Musk spars with analysts, blasts ‘bonehead questions’

Source: Maxine Joselow, E&E News reporter • Posted: Friday, May 4, 2018

Tesla Inc.’s quarterly earnings call turned into a testy exchange between Elon Musk and Wall Street analysts.

Heading into the call, things were not looking up for Tesla.

The company had been burning through cash at an alarming rate. Production of the Model 3 sedan had been lagging since July. California regulators had started investigating reports of unsafe workplace conditions at the Fremont factory.

At the beginning of the call, Musk sought to project optimism about the financial health and future direction of the company.

“The thing I’m most excited about is the rapid increase in output,” Musk said. “We’re actually able to achieve a sustained rate of 3,000 vehicles a week.”

He added, “I feel very confident about our ability to get to 5K very soon. … It’s not like you need brain surgery to get these things right. It’s a lot of work. It’s a lot of time and hard work. But it’s very doable.”

Yet as the call dragged on, the Tesla chief seemed to grow increasingly annoyed at analysts’ inquiries.

About 30 minutes into the call, when Toni Sacconaghi of Sanford C. Bernstein & Co. LLC asked about the company’s capital requirements, Musk cut him off.

“Boring, bonehead questions are not cool — next,” Musk said, turning to the operator for the next question.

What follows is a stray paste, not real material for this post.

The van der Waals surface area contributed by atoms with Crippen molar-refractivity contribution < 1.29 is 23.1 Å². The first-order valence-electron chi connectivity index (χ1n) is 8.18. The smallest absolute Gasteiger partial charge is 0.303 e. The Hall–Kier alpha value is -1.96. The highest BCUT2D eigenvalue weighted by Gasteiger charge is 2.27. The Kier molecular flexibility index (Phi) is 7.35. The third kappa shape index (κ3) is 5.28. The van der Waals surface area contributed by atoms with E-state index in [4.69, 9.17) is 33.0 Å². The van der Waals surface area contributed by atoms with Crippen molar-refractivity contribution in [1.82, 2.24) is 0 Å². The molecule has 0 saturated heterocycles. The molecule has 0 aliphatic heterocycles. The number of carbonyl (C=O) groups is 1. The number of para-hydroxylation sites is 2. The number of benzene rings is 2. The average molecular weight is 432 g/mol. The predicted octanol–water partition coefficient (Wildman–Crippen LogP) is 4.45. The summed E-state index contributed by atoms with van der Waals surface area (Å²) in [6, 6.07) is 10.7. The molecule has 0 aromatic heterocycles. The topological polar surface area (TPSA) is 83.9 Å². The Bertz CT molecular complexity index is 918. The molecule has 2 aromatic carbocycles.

Joseph Spak of RBC Capital Markets then asked about Model 3 reservation holders and when they could begin configuring their orders.

“These questions are so dry. They’re killing me,” Musk said.

His decision to deflect questions appeared to kill Tesla’s stock, which fell more than 5 percent during a 20-minute period.

Still, the call yielded a few notable updates on production.

Musk indicated the company was slowing the pace of its efforts to introduce the Model Y — a compact sport utility vehicle — after the Model 3 production woes stemming from an overreliance on automation.

Model 3 has been “production hell,” Musk said. While Tesla had originally hoped to introduce the Model Y in late 2019, production won’t start next year as planned, he said. Instead, it will likely begin in early to mid-2020.

Musk also said Tesla will disclose the location of a gigafactory in China as early as the third quarter. The Chinese government announced last month that it would allow foreign auto manufacturers to fully own factories in the country as soon as this year. The gigafactory there would be key for manufacturing batteries, as well as the Model Y.

It was also revealed that Tesla will commit to regularly releasing data on the safety of its Autopilot feature.

In March, a man died in California after his Tesla Model X crashed into a barrier on Highway 101 and was hit by two other vehicles (Greenwire, March 28). Tesla later revealed that its Autopilot system was engaged in the seconds before the crash, prompting a rare rebuke from the National Transportation Safety Board (Greenwire, April 2).

Amitai Bin-Nun, vice president of autonomous vehicles for Securing America’s Future Energy (SAFE), said he welcomed the decision to disclose data on Autopilot.

“Any transparency is a good thing,” Bin-Nun said. “The more the private sector can release information about this technology, the more informed decisions that the public and regulators can make.”